Rabies-infected jackals terrorize rural community in northern Israel

At least four Ethiopian immigrants at Beit Alfa's absorption center are bitten, requiring medical attention as center alerts authorities; This marks the third rabies-infected jackal incident in the region
Israel Moskowitz|
A jackal suspected of having rabies bit newly arrived immigrants from Ethiopia at the Jewish Agency's absorption center in northern Israel, including an elderly woman and a young child. After receiving medical care in the nearby city of Afula, they were allowed to return home. The jackal was euthanized for further medical assessment.
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Asmo Savant, an immigrant attacked by the jackal, said she was outside feeding her cats when her granddaughters alerted her to the animal's presence. While she's accustomed to jackals and tried to chase it away, it bit her leg. Despite the harrowing incident, she confirmed she was feeling well.
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תנים בפארק הירקון תל אביב
תנים בפארק הירקון תל אביב
Jackals are asserting their dominance in northern Israel
(Photo: Moti Kimhi)
As the incident unfolded, the absorption center's security guard heard a 4-year-old boy crying out after being bitten by the jackal. He promptly alerted the center's manager, who called emergency medical services.
"After arriving quickly on-site, I told the 500 residents to stay indoors due to a jackal attacking a child. As we were assessing the situation, three more residents - two older women and one older man - shared they'd been bitten minutes before," the manager said. "We immediately sent them to the hospital, informed the Nature and Parks Authority, the Ministry of Health, and consulted a regional veterinarian. Thankfully, all those bitten are now out of the hospital, and we're offering emotional assistance and support."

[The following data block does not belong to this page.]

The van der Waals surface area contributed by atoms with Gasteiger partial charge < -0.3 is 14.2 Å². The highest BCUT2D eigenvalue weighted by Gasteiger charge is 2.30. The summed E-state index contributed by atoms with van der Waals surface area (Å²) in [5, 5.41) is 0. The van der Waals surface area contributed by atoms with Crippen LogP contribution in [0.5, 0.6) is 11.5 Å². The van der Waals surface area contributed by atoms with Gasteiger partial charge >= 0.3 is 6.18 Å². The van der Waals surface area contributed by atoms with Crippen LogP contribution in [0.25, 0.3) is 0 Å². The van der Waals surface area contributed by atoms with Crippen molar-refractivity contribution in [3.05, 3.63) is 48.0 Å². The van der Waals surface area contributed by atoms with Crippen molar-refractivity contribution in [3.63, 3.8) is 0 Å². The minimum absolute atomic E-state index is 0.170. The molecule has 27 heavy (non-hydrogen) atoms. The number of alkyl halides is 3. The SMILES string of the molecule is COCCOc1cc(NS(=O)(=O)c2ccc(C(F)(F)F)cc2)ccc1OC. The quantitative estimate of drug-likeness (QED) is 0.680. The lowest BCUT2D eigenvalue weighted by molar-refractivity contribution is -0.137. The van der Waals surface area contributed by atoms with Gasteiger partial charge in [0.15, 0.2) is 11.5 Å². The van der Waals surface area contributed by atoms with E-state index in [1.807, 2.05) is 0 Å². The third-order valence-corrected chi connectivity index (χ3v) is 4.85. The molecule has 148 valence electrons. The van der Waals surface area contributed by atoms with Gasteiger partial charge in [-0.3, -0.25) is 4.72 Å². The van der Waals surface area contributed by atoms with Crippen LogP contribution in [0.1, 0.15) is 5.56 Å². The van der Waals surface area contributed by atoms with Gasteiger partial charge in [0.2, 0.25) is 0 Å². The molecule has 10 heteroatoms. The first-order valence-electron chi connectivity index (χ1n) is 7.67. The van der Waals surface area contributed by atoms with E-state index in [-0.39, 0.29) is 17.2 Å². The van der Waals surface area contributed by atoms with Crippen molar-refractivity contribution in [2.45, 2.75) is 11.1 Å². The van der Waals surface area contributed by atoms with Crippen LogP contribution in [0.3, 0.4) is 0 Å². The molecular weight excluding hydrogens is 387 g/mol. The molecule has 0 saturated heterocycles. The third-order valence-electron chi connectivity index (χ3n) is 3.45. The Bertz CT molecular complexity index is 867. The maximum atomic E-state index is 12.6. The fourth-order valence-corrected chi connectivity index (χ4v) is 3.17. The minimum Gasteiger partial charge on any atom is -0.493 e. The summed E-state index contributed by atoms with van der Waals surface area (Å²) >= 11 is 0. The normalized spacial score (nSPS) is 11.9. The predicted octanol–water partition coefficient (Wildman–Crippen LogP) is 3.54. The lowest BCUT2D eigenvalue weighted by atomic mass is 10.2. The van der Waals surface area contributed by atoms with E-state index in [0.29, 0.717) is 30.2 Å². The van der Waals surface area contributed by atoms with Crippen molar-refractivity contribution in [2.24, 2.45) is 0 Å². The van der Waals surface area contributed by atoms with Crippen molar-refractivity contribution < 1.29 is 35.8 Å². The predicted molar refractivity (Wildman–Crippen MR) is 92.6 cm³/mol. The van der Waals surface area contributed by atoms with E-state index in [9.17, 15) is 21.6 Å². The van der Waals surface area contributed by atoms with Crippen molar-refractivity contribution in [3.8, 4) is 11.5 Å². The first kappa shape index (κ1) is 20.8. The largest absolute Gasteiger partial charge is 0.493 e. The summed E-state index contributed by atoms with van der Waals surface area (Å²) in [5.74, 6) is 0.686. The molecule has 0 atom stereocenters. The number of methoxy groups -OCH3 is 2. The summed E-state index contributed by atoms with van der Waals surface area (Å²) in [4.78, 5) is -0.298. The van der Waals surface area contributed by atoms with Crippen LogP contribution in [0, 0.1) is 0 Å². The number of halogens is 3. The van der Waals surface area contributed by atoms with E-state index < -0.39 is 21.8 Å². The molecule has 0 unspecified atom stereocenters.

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מימין: גבראי אטנאט, אסמו סוונט, טמסגן אבייה שהותקפו על ידי תן נגוע כלבת ומורן אוחנה מנהלת מרכז הקליטה בית אלפא
מימין: גבראי אטנאט, אסמו סוונט, טמסגן אבייה שהותקפו על ידי תן נגוע כלבת ומורן אוחנה מנהלת מרכז הקליטה בית אלפא
The Ethiopian immigrants who went through the ordeal
(Photo: Gilboa Regional Council)
Oved Nur, leader of the Gilboa Regional Council, said this was the third incident of a rabies-infected jackal in the region. "Our agricultural community sees a concerning increase in jackal numbers. The Mount Gilboa region is the main entry for these infected animals. I'm calling on authorities to either provide oral vaccines or consider controlled culling to protect our residents and keep the issue from spreading into central Israel," he said.
A statement from the Nature and Parks Authority said, "A jackal was discovered dead inside the center and has been sent for testing."
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